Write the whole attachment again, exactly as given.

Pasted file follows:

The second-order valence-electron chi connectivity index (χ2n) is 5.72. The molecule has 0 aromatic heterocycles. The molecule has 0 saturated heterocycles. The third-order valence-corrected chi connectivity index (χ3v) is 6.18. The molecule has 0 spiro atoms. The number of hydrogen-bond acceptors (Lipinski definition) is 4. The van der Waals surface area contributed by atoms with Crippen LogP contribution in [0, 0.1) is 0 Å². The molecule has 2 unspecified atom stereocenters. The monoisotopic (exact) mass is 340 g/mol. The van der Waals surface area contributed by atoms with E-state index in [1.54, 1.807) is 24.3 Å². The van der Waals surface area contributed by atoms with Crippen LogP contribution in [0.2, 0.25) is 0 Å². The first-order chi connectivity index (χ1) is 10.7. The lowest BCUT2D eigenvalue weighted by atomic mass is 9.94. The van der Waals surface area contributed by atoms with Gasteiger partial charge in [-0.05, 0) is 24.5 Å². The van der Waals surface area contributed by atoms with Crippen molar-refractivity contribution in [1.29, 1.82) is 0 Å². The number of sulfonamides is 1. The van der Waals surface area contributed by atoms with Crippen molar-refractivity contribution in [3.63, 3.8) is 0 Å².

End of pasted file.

The second-order valence-electron chi connectivity index (χ2n) is 5.72. The molecule has 0 aromatic heterocycles. The molecule has 0 saturated heterocycles. The third-order valence-corrected chi connectivity index (χ3v) is 6.18. The molecule has 0 spiro atoms. The number of hydrogen-bond acceptors (Lipinski definition) is 4. The van der Waals surface area contributed by atoms with Crippen LogP contribution in [0, 0.1) is 0 Å². The molecule has 2 unspecified atom stereocenters. The monoisotopic (exact) mass is 340 g/mol. The van der Waals surface area contributed by atoms with E-state index in [1.54, 1.807) is 24.3 Å². The van der Waals surface area contributed by atoms with Crippen LogP contribution in [0.2, 0.25) is 0 Å². The first-order chi connectivity index (χ1) is 10.7. The lowest BCUT2D eigenvalue weighted by atomic mass is 9.94. The van der Waals surface area contributed by atoms with Gasteiger partial charge in [-0.05, 0) is 24.5 Å². The van der Waals surface area contributed by atoms with Crippen molar-refractivity contribution in [1.29, 1.82) is 0 Å². The number of sulfonamides is 1. The van der Waals surface area contributed by atoms with Crippen molar-refractivity contribution in [3.63, 3.8) is 0 Å².